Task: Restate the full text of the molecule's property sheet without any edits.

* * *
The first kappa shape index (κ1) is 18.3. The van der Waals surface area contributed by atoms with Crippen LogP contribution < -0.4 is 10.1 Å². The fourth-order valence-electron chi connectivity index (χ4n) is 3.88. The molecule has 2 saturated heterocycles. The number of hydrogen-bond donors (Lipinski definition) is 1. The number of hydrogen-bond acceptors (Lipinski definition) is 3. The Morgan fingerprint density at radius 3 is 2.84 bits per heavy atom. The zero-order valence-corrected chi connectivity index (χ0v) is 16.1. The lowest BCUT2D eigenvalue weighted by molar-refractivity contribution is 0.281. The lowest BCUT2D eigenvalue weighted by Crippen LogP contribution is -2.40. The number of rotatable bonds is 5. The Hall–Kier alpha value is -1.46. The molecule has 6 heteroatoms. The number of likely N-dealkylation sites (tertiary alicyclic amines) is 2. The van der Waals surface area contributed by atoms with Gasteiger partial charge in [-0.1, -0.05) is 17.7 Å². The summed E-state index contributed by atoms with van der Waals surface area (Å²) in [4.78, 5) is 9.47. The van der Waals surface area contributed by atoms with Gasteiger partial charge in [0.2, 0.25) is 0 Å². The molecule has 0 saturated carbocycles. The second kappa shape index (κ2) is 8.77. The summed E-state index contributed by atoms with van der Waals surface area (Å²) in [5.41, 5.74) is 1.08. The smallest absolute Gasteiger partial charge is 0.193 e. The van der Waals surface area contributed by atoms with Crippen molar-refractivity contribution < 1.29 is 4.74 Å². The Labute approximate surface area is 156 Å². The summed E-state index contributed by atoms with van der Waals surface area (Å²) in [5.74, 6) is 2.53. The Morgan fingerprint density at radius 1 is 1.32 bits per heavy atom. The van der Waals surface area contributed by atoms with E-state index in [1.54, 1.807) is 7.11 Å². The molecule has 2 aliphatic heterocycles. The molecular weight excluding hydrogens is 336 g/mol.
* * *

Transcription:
The first kappa shape index (κ1) is 18.3. The van der Waals surface area contributed by atoms with Crippen LogP contribution < -0.4 is 10.1 Å². The fourth-order valence-electron chi connectivity index (χ4n) is 3.88. The molecule has 2 saturated heterocycles. The number of hydrogen-bond donors (Lipinski definition) is 1. The number of hydrogen-bond acceptors (Lipinski definition) is 3. The Morgan fingerprint density at radius 3 is 2.84 bits per heavy atom. The zero-order valence-corrected chi connectivity index (χ0v) is 16.1. The lowest BCUT2D eigenvalue weighted by molar-refractivity contribution is 0.281. The lowest BCUT2D eigenvalue weighted by Crippen LogP contribution is -2.40. The number of rotatable bonds is 5. The Hall–Kier alpha value is -1.46. The molecule has 6 heteroatoms. The number of likely N-dealkylation sites (tertiary alicyclic amines) is 2. The van der Waals surface area contributed by atoms with Gasteiger partial charge in [-0.1, -0.05) is 17.7 Å². The summed E-state index contributed by atoms with van der Waals surface area (Å²) in [4.78, 5) is 9.47. The van der Waals surface area contributed by atoms with Gasteiger partial charge in [0.2, 0.25) is 0 Å². The molecule has 0 saturated carbocycles. The second kappa shape index (κ2) is 8.77. The summed E-state index contributed by atoms with van der Waals surface area (Å²) in [5.41, 5.74) is 1.08. The smallest absolute Gasteiger partial charge is 0.193 e. The van der Waals surface area contributed by atoms with Crippen molar-refractivity contribution < 1.29 is 4.74 Å². The Labute approximate surface area is 156 Å². The summed E-state index contributed by atoms with van der Waals surface area (Å²) in [5.74, 6) is 2.53. The Morgan fingerprint density at radius 1 is 1.32 bits per heavy atom. The van der Waals surface area contributed by atoms with E-state index in [1.54, 1.807) is 7.11 Å². The molecule has 2 aliphatic heterocycles. The molecular weight excluding hydrogens is 336 g/mol.